Yūri-kinsai is a complicated under look technique. It uses two kinds of gold leaf that consists of one thick and one thin layer. Before firing and glazing the vessel, the leaves are cut or carved into the desired shapes and then applied to the lacquered surface. The leather is then covered in clear glaze and fired at controlled, low temperatures. This firing fuses the leaf to the surface while burning away excess lacquer. In the final stage sometimes two coats of soda glaze are applied to the surface in separate firings. Up to six individual firings are used to achieve the final result. The different thicknesses create the contrast of the pattern and with the glaze giving the vessel a visual dimension.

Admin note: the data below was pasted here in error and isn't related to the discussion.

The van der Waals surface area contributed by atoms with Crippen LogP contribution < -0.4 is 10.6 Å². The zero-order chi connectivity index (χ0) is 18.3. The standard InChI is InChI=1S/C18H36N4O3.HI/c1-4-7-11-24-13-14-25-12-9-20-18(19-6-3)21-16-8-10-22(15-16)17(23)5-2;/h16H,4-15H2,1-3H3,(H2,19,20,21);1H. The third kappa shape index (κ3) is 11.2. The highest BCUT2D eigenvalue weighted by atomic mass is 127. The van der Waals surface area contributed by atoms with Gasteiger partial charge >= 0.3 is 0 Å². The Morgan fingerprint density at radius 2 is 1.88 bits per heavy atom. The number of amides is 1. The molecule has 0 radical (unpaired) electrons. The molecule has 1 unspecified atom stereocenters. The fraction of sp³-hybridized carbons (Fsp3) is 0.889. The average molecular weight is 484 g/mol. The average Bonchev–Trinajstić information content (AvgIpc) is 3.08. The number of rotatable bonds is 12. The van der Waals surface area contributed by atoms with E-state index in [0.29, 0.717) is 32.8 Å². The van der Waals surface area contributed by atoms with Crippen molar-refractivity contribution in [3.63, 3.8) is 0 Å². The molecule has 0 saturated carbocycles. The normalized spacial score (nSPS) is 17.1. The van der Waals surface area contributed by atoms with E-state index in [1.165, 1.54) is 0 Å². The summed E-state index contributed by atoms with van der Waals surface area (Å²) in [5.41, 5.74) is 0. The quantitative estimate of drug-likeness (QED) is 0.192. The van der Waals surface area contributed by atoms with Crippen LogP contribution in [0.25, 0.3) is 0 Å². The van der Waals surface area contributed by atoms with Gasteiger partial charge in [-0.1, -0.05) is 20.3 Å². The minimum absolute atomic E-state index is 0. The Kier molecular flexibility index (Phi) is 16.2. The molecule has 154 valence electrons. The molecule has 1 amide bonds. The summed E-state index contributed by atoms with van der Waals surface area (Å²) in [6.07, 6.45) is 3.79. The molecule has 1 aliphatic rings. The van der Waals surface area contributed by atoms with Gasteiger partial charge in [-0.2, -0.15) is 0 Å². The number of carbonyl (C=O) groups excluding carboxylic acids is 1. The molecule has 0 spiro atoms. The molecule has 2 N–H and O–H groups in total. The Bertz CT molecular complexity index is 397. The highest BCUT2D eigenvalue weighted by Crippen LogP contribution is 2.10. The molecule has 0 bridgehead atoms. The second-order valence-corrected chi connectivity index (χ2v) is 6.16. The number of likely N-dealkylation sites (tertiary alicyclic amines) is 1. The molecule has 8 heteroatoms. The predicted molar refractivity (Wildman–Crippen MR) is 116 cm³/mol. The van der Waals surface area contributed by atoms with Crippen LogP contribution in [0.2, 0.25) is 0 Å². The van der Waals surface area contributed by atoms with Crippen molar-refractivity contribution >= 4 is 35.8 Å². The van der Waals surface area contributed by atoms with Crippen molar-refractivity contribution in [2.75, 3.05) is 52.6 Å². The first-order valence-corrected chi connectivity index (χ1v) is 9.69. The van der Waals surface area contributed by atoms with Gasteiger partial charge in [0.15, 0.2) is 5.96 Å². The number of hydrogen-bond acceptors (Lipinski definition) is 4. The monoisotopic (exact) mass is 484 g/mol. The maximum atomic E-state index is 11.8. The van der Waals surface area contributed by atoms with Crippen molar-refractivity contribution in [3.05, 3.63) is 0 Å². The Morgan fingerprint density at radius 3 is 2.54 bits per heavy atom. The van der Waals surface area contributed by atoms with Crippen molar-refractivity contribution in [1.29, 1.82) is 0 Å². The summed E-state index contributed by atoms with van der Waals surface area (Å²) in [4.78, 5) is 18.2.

In 2011 it was registered by the government as an Intangible Cultural Property.
Modern Kutani ware displays refined yūri-kinsai techniques. The Kinzangama kiln was established by the Yoshita family in Komatsu, Ishikawa Prefecture in 1906. The third generation master is Minori Yoshita (吉田美統 Yoshita Minori) (b.1932), who was designated a Living National Treasure for his work.
Hakuko Ono (小野珀子 Ono Hakuko) (1915-1996) was a female artist from Nagoya, who lived and worked in Ureshino, Saga Prefecture. She established herself in the 1970s with porcelain works and became renowned for her yūri-kinsai works. Her son Jiro Ono (小野次郎 Ono Jiro) (1953-2010) continued the tradition, but also specialised in kinrande.
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